Changing my name during travel nursing after wedding.

  1. 0
    So here's my dilemna. Help or suggestions appreciated.

    For the last 2.5 years, I have lived and worked in South Carolina, a compact state. I am about to take a 6 week break from work, get married, go on my honeymoon, and then start travel nursing after all that. I am putting my things in storage in Ohio, where both our parents live. Ohio is not a compact state. So, my temporary address will be in Ohio for those 6 weeks, but I am technically a permanent resident of South Carolina.

    So I claim primary residency in South Carolina, and I can travel to other compact states without problem. But when I want to change my name, post wedding, I will have no permanent South Carolina address. So how will I change my driver's license? If I get an Ohio driver's license with my new name, will Ohio then become my primary state of residence and I will not be able to travel on to other compact states? I am a renter in South Carolina. I plan on coming back when I finish, but I am just keeping my stuff in Ohio. I am so confused as to what I should do!!

    My first assignment will hopefully be in Colorado (a compact state), should I wait until I work there and then change my name, get a driver's license in a compact state, etc? Anyone who has been in this stressful, sticky situation?

    Thanks!
  2. 13 Comments so far...

  3. 0
    Been married three times, sorry I ever changed my name professionally. What a pain to keep up with all the paperwork! Licenses, bank accts, social security, passport, insurance. And everything else.

    I can't tell you anything about the compact state stuff - I had a separate license in each of the 5 states I have worked in, pre-compact. You can be licensed in more than one state as an RN. And you can use the same CEUs for different states. But only one driver's license at a time!

    Probably best to use your parents' address as a 'permanent' one for most things.

    Best Wishes!
  4. 1
    I'm a little confused. You are taking six weeks to get married and go on your honeymoon. So you're leaving your apartment in SC and putting your things in storage in Ohio. Then you want to start a travel assignment. Then you plan on moving back to SC after your travel assignment. Is that correct?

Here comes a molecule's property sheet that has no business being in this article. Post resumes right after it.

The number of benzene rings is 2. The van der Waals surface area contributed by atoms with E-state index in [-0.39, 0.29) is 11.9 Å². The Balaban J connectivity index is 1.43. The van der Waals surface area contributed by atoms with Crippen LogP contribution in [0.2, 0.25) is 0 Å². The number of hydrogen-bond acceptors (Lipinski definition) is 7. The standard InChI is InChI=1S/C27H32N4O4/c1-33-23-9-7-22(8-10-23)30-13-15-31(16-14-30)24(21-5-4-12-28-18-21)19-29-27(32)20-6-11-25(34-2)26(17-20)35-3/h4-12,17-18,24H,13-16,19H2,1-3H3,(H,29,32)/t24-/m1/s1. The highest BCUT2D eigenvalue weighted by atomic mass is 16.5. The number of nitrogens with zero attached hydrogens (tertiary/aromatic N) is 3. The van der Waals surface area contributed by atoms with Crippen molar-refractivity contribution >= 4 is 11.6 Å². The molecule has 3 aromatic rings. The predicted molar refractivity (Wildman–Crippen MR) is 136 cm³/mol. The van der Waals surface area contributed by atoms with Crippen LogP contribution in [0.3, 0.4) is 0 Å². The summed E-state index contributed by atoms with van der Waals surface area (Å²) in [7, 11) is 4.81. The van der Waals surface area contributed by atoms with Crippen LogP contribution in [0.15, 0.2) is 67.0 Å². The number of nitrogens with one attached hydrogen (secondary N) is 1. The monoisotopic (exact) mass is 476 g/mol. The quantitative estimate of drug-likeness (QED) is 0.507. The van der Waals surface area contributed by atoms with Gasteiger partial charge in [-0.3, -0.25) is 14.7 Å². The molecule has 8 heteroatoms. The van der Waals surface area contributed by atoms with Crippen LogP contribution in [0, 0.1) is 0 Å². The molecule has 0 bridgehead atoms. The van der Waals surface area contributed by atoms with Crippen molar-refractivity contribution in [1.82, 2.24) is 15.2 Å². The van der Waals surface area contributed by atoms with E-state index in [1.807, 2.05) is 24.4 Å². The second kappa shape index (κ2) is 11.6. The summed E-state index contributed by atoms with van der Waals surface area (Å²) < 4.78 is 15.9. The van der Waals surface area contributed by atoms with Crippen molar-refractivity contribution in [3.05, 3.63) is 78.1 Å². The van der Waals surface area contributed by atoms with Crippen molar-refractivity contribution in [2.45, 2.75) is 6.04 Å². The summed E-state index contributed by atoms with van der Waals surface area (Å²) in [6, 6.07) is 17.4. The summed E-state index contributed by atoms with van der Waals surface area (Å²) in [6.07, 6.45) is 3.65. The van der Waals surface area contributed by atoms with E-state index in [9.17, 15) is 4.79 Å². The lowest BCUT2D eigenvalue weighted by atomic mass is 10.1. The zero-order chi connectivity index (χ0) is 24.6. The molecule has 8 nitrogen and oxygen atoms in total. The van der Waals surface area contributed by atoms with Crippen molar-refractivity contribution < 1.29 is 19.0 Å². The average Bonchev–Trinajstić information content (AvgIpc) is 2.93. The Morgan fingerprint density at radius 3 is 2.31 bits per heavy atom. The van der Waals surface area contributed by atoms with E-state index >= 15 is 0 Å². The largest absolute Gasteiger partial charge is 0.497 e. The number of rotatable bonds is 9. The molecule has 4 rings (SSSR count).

If that's the case, how will you have a permanent residence in Ohio? I believe that, in order to receive a driver's license, you need to have a residential address. If you change your permanent address to a non-compact state, then you are required to notify the BON, your license will be changed to a single-state license, and you'll need to apply for licensure by endorsement in the new state where you wish to work.

    You do have to maintain residency in your declared primary state in order to keep your compact license. So I don't believe that you would be allowed to move out of SC, have a residence in Ohio and travel to another compact state to complete a travel assignment.

    See this link for more information: https://www.ncsbn.org/2011_NLCA_fact...v_Jan_2011.pdf

    I'd really advice you to contact your state BON for more specific information and to see what your options are.


    There's no reason why you have to change your name immediately after getting married. You can change your name at any time after your marriage. Six months, a year, two years, etc. All you have to do is show your marriage license- the amount of time that lapses doesn't matter. So perhaps the best thing to do is just wait to change your name. Then you don't have to worry about getting a new license, social security card, etc. until you have settled into a new home.

    I'm still not sure where that leaves you in terms of moving out of SC and putting all your stuff in storage in Ohio. It sounds like, since you're not maintaining residency in SC, your compact license would not be valid. You need to contact the BON and address this with them.
    merlee likes this.
  5. 0
    You will be itinerant, or without a home. This means all your compensation, including supplied housing will be taxed. A small plus here, you won't owe state income tax to SC or OH.

    For most state boards, residency rules are much less stringent. You don't have to actually have a dwelling there A PO box will work, but you should have your drivers licence, car registration, voters registration and such there. You need an address anyway for those anyway to be legal. So chose your poison. Not possible to have it all. But claiming Ohio as your address gives you the worst of everything.